Google+ Blueprint for Football: March 2014

Tuesday, March 25, 2014

The Role of Luck In Football

Learn from others: six interviews with six coaches who talk about their blueprint for football in 'Blueprint According To...'.

Apart from Blueprint for Football, over the past few weeks I’ve been working on another writing project that looks at the stories from Italian football (if you’re interested in learning more about that, check this out).  In doing the research for that I read up quite a bit about Zdenek Zeman, a man who today is often spoken about in almost romantic terms by his admirers for the carefree football he advocates.

His critics, on the other point to his inability to build balanced teams which is why he failed to achieve any success when put in charge of big teams.

There is truth in both points of view but my sympathies lie more with the first one: Zeman was a visionary whose intense pressing game was ahead of its time by a couple of decades.

That, however, is not the point of this piece but rather the players in the team with which he rose to fame: Foggia.

As a small provincial side they had neither the finances nor the desire to attract big names and instead went through the lower leagues looking for players with potential to grow.  Many, if not most, clubs in their position do that but the big difference for Foggia is that they had a manager who could actually make these talents better.

Perhaps the most obvious example is that of Beppe Signori.  The season before Foggia signed him he had scored five goals.  Since making his senior debut five years earlier he had scored fifteen goals.   In his first meeting with Zeman, the Czech manager welcomed him by calling him ‘bomber’ (word used by Italians to refer to prolific scorers).  It was a welcome that surprised Signori because the last thing the thought of himself was of a ‘bomber’.

Yet in his first season with Foggia he scored fourteen goals and went on to become of the greatest Italian strikers of all time.  Zeman had seen in him an ability that not even the player himself was certain of.  More importantly, he gave him the coaching and confidence to allow that ability to flourish.

Signori wasn’t the only one.  Before Foggia, Zeman spent a season with Messina where a then unknown striker by the name of Salvatore ‘Toto’ Schillaci scored 23 goals which brought him to the attention of Juventus.  A year later he would be Italy’s saviour and top-scorer at the World Cup.  Then there were Roberto Rambaudi and Francesco Baiano, two forwards who were playing in the lower leagues but who went to have very successful careers in the top flight – Baiano even did pretty well in England with Derby County – with both playing for Italy.

That development of players is something that Zeman has done well throughout his career.  What always strikes me when I see such stories is the question over what would have happened if these players hadn’t signed for his teams.  Would they have been any less talented?  Was it the coaching that made the difference and pushed them up a level?  Or was it just a big stroke of fortune on their part that they came across a manager who was willing to give them a chance and a system that made their abilities shine?

My belief tends to be towards the latter.  Players need coaches who believe in their talent, who coach them well and who give them opportunities to improve.  It sounds obvious but in truth how many players fail to do that?  How many move to a big club, their eyes blinded by the lights and the big wages, only to see their career stall due to not playing?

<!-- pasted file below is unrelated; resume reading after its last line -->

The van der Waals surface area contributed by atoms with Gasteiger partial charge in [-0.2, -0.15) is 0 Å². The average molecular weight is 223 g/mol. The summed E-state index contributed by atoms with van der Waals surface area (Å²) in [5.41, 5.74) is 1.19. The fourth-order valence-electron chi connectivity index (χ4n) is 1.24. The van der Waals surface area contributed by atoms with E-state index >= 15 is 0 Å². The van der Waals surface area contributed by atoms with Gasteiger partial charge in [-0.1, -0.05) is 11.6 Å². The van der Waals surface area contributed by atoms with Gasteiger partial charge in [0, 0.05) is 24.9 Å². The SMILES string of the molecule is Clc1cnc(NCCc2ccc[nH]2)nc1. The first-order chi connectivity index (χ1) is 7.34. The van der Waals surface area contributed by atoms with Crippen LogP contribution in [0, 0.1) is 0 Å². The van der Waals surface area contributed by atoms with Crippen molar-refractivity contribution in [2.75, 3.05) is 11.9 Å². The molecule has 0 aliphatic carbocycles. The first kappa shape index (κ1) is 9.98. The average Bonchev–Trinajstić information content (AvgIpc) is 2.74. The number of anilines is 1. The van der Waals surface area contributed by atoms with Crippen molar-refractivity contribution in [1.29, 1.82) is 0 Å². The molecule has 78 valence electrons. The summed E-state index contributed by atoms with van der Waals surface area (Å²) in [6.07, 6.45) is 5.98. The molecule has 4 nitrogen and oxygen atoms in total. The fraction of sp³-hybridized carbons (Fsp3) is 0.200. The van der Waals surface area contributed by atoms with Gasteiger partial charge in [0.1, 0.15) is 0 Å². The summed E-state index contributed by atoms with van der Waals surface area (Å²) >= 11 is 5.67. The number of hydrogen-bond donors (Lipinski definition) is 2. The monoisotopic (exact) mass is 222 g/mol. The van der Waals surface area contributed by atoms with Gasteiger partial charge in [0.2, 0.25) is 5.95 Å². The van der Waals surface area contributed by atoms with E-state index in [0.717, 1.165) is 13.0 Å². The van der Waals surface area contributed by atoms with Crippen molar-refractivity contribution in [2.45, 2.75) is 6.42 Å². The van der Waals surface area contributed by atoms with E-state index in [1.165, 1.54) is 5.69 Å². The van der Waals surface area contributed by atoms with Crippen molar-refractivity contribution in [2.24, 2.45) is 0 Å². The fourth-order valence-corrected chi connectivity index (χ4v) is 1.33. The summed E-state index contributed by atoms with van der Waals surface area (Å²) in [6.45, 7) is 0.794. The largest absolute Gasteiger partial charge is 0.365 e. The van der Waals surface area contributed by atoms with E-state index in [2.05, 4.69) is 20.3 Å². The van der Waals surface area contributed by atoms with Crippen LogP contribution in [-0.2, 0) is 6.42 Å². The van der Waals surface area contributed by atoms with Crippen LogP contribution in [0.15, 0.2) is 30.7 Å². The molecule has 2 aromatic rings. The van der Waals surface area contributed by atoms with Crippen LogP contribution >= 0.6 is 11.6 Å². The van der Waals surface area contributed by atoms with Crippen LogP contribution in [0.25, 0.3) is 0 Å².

In most walks of life, people just out of school accept jobs that don’t pay too well but which allow them to learn and gain the experience.  People plot their careers, choosing carefully which company to join based on the opportunities that it might open up.  They’re mindful of not taking dead-end jobs which might pay a bit more but leave them with no prospects.

Not in football, however.  As soon as a player starts making enough of an impression to attract bigger clubs, then you can almost guarantee that they’ll be off.  Sadly many times there are agents who are pushing them in that direction in order to get their cut with the players placing too much faith in them.

Ultimately, however, the players have to take responsibility.  There have been too many instances of others making a mistake for them to learn.  Looking through transfer rumours on any day, you’ll come across at least one where a young player is said to be attracting a big club.  And, if that interest is real, you can rest assured that in most cases that move will go through come the summer.

Monday, March 17, 2014

When Winning Is All That Matters

Over the past couple of weeks, Joseph Minala achieved widespread notoriety for a rather uncomfortable reason.  The attacking midfielder, who looks a fair bit older than his declared age of seventeen years, has been impressing for Lazio at U20 level so much that he was recently called up to the first team.

Not everyone is impressed, however, and there are those arguing that one of the reasons for which he’s doing well is that he’s older than those he’s playing against. There’s no solid proof and all that everyone’s going by is his looks: hardly the most damning of reasons.  Then again, when you see his pictures you can understand the scepticism.

All of this talk about Minala’s age, however, misses a main point of the whole story which is that clubs still overlook the long term prospects of a player if he has the physical strength that can make the difference at this level.   Despite all the arguments made about the importance of developing individuals, rather than winning at all costs, you will still find many who will gladly opt for the individual who can help them win a competition even if in the long run that is all meaningless.

It is why those boys who mature physically at an earlier age still get picked ahead of the skilled yet weaker – for the time being – ones.   It is also why some clubs will play precocious talents in as many age groups as possible rather than opting for the one that will provide him with the challenge that allows him to develop and push to the next level.

Even so, it is unfair to lay all of the blame on the coaches.  The truth is that many feel that they’re working in the results business where the development of the individual is of little importance.  With managers at first team level changing on an increasingly more frequent basis, and with each new manager coming in with his own ideas, the pressure is there for coaches down the scale to have something to show for their work.  And the sad truth is that people are more easily impressed by wins then they are by the extent to which the players improved.

But one doesn’t even have to look at professional clubs to find evidence of that impatience.  How many parents will gladly accept a coach’s decision to give playing time to all kids so as to ensure that they all get the exposure?  How many will see the wisdom in having the kids experience playing in different positions rather than the one role in which they excel at that point?  Or will they start complaining if these decisions result in defeats?  Sadly, from personal experience I would think that in most cases it will be the latter.